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The alleged Minnesota terror plot: What we know so far
Molotov cocktails, a Romanian rifle, "white supremacist stuff"...
Minnesota terror suspect Buford Rogers reportedly has a social media footprint rife with conspiracy theories.
Minnesota terror suspect Buford Rogers reportedly has a social media footprint rife with conspiracy theories. AP Photo/Montevideo American-News, Jeremy Jones
T

oday, the FBI announced the arrest of a Minnesota man believed to have been plotting a "localized terror attack."

Buford Rogers, a 24 year-old from Montevideo, Minn., was arrested Friday and charged with one count of being a felon in possession of a firearm. He appeared in federal court Monday, and will have a second hearing Wednesday to set the terms of his detention. 

The investigation is ongoing, but a number of early details are available. Here's what we know so far:

1. An attack was probably not imminent

Authorities believe Rogers was planning to attack an undisclosed area in western Minnesota, and that he'd possibly targeted local authorities. According to the AP, that target was likely somewhere in Rogers' home town of Montevideo.

However, investigators believe Rogers was still in the very early planning stages, and that an attack was not imminent. Nonetheless, "the FBI believes that a terror attack was disrupted by law enforcement personnel and that the lives of several local residents were potentially saved," the Minneapolis FBI office said in a statement.

Law enforcement officials have been quick to shoot down any speculation about whether Rogers was acting alone or as part of a group. They've also declined to say if more arrests may be on the way.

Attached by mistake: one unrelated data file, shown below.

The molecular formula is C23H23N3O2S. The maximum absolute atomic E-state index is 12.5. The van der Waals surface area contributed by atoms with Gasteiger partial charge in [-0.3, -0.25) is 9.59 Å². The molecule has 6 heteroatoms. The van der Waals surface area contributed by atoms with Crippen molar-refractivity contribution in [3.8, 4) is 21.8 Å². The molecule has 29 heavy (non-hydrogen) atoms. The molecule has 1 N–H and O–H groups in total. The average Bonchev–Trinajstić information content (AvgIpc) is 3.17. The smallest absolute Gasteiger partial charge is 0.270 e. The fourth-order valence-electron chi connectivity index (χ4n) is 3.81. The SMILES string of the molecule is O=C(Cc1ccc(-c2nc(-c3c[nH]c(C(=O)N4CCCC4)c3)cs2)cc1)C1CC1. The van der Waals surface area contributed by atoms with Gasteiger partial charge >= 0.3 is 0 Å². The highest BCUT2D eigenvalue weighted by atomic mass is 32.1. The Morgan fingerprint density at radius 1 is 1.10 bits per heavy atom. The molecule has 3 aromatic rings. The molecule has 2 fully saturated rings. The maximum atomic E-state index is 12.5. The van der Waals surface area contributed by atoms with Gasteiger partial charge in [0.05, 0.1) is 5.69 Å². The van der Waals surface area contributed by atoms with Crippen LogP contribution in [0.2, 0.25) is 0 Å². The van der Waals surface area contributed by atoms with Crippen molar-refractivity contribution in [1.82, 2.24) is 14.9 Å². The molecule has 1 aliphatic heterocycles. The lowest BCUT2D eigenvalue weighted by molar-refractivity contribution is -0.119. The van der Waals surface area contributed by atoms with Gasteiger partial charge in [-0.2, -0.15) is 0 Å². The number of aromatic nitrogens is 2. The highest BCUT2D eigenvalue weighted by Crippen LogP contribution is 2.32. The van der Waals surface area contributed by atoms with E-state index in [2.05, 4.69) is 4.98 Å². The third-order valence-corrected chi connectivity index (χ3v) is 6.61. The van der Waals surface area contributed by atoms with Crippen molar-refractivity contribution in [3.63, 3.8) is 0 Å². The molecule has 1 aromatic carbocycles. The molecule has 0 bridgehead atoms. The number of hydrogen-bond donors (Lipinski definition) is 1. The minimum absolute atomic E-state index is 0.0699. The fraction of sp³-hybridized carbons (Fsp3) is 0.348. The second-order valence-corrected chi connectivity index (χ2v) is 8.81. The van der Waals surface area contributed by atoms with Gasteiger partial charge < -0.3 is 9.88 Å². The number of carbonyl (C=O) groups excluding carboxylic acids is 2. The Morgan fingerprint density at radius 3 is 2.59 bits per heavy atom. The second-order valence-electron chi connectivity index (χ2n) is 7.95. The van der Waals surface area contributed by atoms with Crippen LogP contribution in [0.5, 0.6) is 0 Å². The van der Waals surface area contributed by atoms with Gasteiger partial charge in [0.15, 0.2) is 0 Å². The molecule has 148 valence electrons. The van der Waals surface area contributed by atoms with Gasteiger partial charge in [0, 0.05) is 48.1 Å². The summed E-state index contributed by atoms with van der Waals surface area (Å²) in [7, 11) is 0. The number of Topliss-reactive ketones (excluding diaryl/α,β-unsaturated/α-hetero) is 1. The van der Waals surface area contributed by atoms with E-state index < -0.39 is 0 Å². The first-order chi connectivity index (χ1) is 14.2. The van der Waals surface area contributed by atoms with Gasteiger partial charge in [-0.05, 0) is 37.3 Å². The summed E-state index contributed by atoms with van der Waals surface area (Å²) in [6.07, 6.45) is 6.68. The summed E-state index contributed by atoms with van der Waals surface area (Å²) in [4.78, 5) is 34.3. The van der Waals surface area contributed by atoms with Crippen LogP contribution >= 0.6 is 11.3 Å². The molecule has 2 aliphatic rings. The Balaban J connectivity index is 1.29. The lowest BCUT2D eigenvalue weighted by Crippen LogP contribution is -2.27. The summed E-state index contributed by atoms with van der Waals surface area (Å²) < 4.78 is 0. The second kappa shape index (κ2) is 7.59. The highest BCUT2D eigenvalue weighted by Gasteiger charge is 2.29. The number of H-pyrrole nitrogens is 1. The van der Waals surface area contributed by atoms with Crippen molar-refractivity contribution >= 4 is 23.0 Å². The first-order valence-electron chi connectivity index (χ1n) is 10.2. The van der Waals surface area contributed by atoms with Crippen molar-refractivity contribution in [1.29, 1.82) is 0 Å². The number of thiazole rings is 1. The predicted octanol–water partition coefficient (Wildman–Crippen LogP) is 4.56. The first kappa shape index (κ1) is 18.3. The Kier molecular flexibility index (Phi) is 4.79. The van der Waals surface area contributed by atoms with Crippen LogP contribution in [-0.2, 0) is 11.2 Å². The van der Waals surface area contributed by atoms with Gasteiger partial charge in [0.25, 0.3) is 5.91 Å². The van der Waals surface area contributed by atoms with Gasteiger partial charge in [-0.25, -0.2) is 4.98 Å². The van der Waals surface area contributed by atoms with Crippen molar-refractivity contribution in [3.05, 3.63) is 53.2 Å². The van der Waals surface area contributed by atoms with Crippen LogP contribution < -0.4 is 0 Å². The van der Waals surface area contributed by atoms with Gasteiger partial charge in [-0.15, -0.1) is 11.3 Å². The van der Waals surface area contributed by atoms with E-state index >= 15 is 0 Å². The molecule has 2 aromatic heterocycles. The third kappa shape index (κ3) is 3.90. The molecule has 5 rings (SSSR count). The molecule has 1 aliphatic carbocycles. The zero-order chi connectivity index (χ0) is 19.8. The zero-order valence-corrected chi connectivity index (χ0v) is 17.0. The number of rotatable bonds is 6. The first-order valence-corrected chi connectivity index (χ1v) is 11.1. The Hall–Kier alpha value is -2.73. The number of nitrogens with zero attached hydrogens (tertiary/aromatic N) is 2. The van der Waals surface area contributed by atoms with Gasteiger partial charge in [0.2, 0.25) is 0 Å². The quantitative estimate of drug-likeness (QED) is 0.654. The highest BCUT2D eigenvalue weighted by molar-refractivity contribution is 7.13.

"This is an ongoing investigation," FBI spokesman Kyle A. Loven told the Los Angeles Times.

2. The suspect allegedly had militia ties and believed in conspiracy theories

According to NBC News' Pete Williams and Daniel Arkin, Rogers has ties to an as yet unidentified militia group. ABC News, citing Montevideo Police Chief Adam Christopher, said Rogers had formed an organization called the Black Snake Militia. 

According to the Minneapolis Star Tribune, Rogers has a social media footprint that's heavy on conspiracy theories about big government taking away citizens' rights.

From the Star Tribune

"The NWO [New World Order] has taken all your freedoms the right to bear arms freedom of speach freedom of the press ..." read one profanity-punctuated message.

"ever one better get your guns ready cuz there comeing FEMA" and "The war is here tsa agents are doing random cheeks and shooting people for no reson," read others.

Photos in his Facebook account show him with various firearms, along with several people with guns and wearing clown makeup. [Star Tribune]

A neighbor of Rogers' who spoke with the Star Tribune added that Rogers sometimes talked about "white supremacist stuff."

3. Rogers reportedly had a weapons cache

According to an affidavit obtained by the Associated Press, FBI agents searched Rogers' mobile home Friday, finding several firearms, Molotov cocktails, and what they suspect are pipe-bombs. One of those firearms, according to the AP, is a Romanian AKM assault rifle. 

According to USA Today, Rogers admitted to firing that weapon twice in the past. 

4. Rogers is a convicted felon

Rogerswas convicted in 2011 of felony burglary, making him ineligible to buy a firearm that has crossed state or international boundaries, hence the new charge against him.

He also pled guilty to a misdemeanor of "dangerous handling of a weapon" and other violations in 2009, according to the Star Tribune.

Jon Terbush is a staff writer for TheWeek.com covering politics, sports, and other things he finds interesting. He has previously written for Talking Points Memo, Raw Story, and Business Insider.

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